Avoiding Stress in a Stressful Industry

Mental health problems affect one in six British workers each year and it is known that mental health is the leading cause of sickness absence in the UK. The difficulty is that every employee will experience stress in different ways; it can present itself in a myriad of ways, but it cannot be fixed with a headache tablet or a blue plaster and that is what can make it so hard to recognise, or to address.

The catering and events industry is known to be one of the most stressful industries to work in, usually sitting somewhere around 4th or 5th place in the top 10. This is not a claim to fame, but rather a constant reminder that we must always be vigilant in looking after our staff.

For us, there is an added factor to consider, as we don’t only want to protect our staff from the effects of stress, but also our clients! As a business we work hard to do this through our involvement with each event from day one. We help with the choice of venue, with floor plans and table plans, we use our knowledge of each venue to offer advice on all aspects of the day, from where to put the DJ, to the best place for wheelchair access, or where to sit guests with a new baby in a pram. We offer our clients a planner to work by their side right from the off and full access to our ‘Little Black Book’ of useful contacts – trusted event professionals – Florists, DJs, Bands, Photographers and more that we know will deliver a fantastic service. This close relationship means we know every tiny detail of each event, and there is no risk of mishaps on the day.

As we take each event to heart, so we know that the key to reducing anxiety or stress is all in the planning process. We follow procedures, and have clear ‘to do’ lists so that we know each element of an event has been carefully planned.  From the menu (including allowances for the 14 recognised allergens and all other possible dietary requirements), to the staffing, the hire equipment tailored to the venue and the menu, the guest list, liaising with other suppliers like florists and musicians. There is so much to think about and even with all our procedures I would lie if I didn’t admit to the odd sleepless night.  You can’t care about your clients as much as we do without feeling anxious in the final run up to some of the really complex events – but that’s all part of the process, and to some extent can be likened to the ‘pre performance butterflies’ an actor feels before stepping into the spotlight!

But there is a point when workplace stress becomes unmanageable, and when that happens it can lead to serious emotional, behavioural and cognitive symptoms such as:

  • feeling depressed
  • withdrawing from responsibilities
  • procrastinating
  • exercising poor judgement
  • absenteeism and presenteeism
  • lack of sleep or feelings of exhaustion
  • loss of appetite
  • headaches or stomach ache…..

…….and the list goes on.

So, what can we do to help ourselves?  Unless we, as event professionals, look after each other, and ourselves then the industry will never change.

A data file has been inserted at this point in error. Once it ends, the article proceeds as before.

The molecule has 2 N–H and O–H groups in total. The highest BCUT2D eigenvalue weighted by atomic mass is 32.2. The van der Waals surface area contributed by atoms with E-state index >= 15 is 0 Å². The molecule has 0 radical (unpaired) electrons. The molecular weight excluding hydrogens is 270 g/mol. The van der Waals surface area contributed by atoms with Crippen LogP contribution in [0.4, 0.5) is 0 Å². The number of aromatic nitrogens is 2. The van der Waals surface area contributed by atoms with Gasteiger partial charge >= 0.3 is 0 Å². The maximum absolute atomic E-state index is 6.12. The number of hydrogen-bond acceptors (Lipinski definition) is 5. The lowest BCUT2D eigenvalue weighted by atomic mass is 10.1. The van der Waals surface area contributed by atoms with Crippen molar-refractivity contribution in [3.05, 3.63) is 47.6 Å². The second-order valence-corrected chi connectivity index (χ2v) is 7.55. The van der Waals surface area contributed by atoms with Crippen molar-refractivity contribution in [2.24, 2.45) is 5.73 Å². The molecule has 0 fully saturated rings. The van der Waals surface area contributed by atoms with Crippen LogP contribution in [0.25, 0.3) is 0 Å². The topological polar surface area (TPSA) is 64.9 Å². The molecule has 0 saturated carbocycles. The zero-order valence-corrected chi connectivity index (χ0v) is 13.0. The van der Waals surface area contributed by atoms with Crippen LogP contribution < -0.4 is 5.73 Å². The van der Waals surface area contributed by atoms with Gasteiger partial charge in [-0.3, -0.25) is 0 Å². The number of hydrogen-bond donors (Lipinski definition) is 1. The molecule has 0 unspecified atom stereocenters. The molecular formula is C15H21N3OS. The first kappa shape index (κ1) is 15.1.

When I set up my company 20 years ago, I made it a rule that the company would provide a hot lunch for the entire team and that everyone would gather around a table and eat together every day. This brings the entire team – kitchen and office together and everyone gets a sit-down break (particularly important for chefs) for at least 30 minutes, returning to work fed and rested. Still today I am asked if this is normal when new staff join. All I can advise is that it is at Suzanne James Ltd, and it should be elsewhere too. We all need a bit of ‘me time’ during the day and a lunch break is necessary for everyone not just everyone in another industry!

We know that there are other ways to help staff too:

  • Physical activity is known to reduce stress and some of the team choose to flex their hours to allow time to go for a walk around the park or visit the gym.
  • Moving in the office can help too – this is harder to address, but there is always the opportunity to step away for a break, to make a welcomed cup of tea for the rest of the team, or to go and help with folding laundry or loading a van if a break from screen time is needed!
  • Making our employees feel valued – we work hard to let our team know that they are appreciated. We pass on customer feedback and offer training and career development where appropriate.
  • We take time to show our staff what is expected, rather than simply telling them how to do something.
  • We encourage a ‘safe environment’ where staff feel they can discuss any anxieties or concerns with us directly, but also have an independent HR consultant who is available to them if required.

Employee wellbeing is beneficial to every business. If employees are happy and well, they’re more productive and so the business thrives. It is an employer’s duty to ensure their staff are happy with their working environment and we are committed to ensuring this happens.

The Mind website is an excellent resource for both employers and employees who are concerned about mental health.

This “how to be mentally healthy at work” page is a good example:

Taking care of our staff, and our customers has and always will be one of our top priorities.

So relax, hire a professional company and enjoy your event!

 

With thanks to Mind.org.uk for use of images